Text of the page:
Official papers of Charles Stuart, Baron Stuart de Rothesay, during his embassy to Paris, 1815-1830. Edit




  • 1814-1831. (Creation)


  • 87 Volumes (Whole)



  • Conditions Governing Access

    Normal access conditions apply.

  • Conditions Governing Use

    Normal reproduction conditions apply, subject to any copyright restrictions.

  • Immediate Source of Acquisition

    Part bought, Sotheby's, 6 November 1951, lot 371; the remainder, 1952.

  • Custodial History

    The papers were bought by the National Library of Scotland with the aid of the Reid Fund.

  • Arrangement

    The original chronological arrangement of the collection has been preserved.

  • Separated Materials

    Papers and correspondence relating to the earlier part of Charles Stuart's career are in the Public Record Office, reference FO 342.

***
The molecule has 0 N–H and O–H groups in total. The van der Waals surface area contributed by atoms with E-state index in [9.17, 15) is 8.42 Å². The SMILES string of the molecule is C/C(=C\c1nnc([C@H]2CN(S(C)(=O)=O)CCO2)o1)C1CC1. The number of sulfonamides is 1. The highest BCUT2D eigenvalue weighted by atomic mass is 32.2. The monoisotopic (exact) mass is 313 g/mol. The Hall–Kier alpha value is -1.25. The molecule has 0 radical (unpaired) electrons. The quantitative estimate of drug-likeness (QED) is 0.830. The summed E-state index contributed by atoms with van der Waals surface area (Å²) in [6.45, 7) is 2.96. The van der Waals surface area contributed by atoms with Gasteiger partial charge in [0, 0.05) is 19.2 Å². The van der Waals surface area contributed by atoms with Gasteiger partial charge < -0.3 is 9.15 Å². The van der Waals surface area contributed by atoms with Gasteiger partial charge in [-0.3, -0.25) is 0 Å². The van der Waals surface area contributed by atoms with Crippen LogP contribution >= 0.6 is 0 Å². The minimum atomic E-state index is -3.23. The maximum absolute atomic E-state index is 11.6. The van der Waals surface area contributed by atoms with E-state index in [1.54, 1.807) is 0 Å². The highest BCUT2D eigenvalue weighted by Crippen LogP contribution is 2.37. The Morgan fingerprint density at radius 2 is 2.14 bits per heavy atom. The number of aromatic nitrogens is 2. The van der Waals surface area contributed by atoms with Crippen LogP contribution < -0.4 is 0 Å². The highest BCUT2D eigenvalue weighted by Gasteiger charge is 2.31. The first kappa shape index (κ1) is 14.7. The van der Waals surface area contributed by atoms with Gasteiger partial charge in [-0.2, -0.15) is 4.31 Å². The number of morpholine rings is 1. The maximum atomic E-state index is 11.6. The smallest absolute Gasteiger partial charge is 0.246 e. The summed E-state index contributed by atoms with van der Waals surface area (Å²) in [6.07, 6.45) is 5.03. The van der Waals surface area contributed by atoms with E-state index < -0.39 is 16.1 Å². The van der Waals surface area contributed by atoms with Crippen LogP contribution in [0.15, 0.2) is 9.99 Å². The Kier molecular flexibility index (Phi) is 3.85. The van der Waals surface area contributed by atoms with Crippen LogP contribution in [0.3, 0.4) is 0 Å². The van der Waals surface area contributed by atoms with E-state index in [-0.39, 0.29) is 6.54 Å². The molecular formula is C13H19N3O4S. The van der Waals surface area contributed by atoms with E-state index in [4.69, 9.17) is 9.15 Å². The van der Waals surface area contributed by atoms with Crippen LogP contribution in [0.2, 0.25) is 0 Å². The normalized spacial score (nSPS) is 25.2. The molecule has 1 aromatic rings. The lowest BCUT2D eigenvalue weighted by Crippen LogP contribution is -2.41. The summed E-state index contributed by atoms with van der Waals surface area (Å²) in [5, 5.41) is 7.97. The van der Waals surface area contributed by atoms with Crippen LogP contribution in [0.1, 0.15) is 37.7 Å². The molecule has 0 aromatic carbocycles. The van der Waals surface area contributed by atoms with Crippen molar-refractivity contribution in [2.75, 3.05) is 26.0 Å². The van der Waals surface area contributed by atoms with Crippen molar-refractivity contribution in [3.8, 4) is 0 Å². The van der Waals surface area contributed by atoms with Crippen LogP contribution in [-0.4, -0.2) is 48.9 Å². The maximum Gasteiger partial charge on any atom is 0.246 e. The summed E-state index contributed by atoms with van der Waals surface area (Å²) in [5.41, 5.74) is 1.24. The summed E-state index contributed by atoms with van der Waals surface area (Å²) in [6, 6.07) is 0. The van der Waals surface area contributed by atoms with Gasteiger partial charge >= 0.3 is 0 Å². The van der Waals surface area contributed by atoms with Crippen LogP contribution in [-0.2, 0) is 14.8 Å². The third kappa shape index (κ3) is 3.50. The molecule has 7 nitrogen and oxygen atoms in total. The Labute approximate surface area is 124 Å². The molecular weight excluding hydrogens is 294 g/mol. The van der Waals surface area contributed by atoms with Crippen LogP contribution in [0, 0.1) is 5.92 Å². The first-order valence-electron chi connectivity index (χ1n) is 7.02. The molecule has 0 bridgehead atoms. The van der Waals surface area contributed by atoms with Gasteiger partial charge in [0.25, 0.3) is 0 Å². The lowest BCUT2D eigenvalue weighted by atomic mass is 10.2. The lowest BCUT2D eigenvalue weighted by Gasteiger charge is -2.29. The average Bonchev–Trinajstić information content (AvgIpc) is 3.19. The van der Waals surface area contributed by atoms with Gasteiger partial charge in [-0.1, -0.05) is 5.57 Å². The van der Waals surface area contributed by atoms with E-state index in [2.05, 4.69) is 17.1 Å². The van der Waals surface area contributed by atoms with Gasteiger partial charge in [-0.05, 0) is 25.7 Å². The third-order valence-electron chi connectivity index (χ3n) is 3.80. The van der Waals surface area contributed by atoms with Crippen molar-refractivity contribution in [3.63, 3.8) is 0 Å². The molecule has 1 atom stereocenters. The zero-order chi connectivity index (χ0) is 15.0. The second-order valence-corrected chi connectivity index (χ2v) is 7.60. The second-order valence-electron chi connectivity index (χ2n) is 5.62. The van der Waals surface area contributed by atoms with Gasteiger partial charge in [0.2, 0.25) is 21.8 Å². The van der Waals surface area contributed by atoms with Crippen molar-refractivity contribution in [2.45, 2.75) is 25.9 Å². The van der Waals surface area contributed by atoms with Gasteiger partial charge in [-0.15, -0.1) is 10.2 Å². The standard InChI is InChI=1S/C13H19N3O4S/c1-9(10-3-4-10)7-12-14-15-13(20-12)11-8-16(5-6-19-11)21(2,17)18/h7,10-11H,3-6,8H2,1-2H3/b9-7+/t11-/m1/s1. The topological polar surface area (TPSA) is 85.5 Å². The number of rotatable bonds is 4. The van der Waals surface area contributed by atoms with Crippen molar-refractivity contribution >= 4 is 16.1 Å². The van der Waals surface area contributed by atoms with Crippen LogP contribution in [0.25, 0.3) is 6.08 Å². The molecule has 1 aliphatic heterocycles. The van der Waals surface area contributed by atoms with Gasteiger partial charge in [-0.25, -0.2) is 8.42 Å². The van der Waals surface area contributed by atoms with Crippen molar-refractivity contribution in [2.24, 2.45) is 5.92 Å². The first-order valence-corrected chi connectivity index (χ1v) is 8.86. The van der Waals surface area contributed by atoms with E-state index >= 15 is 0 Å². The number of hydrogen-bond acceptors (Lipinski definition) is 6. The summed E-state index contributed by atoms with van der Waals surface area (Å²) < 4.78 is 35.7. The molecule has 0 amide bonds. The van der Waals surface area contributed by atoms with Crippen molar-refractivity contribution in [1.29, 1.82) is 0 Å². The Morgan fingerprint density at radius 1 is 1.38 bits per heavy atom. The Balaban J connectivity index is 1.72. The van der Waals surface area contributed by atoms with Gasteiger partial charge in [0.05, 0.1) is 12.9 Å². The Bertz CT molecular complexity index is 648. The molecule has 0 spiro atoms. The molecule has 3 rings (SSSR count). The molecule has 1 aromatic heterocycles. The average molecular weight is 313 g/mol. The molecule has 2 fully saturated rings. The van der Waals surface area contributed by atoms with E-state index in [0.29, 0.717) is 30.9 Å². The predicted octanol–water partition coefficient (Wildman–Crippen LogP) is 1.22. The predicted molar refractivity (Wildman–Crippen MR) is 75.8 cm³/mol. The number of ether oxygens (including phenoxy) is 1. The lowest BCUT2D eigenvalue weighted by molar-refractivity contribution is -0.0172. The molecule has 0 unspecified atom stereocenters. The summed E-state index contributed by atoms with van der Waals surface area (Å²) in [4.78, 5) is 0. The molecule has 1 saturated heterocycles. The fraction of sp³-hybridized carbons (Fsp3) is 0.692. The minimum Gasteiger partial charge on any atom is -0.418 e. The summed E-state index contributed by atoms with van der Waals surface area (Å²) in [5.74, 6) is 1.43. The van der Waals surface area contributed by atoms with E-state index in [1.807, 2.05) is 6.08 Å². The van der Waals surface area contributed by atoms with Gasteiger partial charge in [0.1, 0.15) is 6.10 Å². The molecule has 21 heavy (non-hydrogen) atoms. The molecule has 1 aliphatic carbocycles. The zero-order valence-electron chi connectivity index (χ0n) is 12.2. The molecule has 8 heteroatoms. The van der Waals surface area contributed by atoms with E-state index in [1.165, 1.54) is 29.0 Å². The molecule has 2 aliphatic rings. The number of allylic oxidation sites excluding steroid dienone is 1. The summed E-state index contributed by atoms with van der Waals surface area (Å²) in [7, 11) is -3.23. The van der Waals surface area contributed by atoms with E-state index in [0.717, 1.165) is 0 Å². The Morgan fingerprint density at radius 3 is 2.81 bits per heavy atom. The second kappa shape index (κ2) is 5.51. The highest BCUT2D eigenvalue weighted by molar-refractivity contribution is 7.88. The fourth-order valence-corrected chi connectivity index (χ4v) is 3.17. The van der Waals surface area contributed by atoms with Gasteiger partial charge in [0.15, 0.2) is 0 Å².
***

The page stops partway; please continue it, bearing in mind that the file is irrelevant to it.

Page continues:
Further material concerning Charles Stuart's Paris embassy is in the University of Chicago Library, and in Edinburgh University Library.

  • Scope and Contents

    A series of volumes containing copies of dispatches, both outgoing and incoming, for each year of Charles Stuart's embassy, with a gap of four years, from 1824-1828, when he was recalled to England. The volumes were paginated, which makes it apparent that in many there are items missing; a list of missing pages has been placed at the beginning of each volume.

    The main topics of the reports concern the principal political events of the day: in addition to details of internal French affairs and some comments on British domestic affairs, the papers refer to the Peace treaties, the Congresses at Vienna, Trappau and Laybach, international relations with Russia, Prussia and Austria, and diplomatic problems connected with Spain, Portugal, South America, Italy, Turkey and Greece.

    Private letters come mostly from successive Secretaries of State, explaining to Stuart their policies more fully than was thought advisable in the public dispatches.

  • Other Finding Aids

    Each volume has also its original contents list, giving a summary of the dispatches, but taking no account of any private letters it may contain.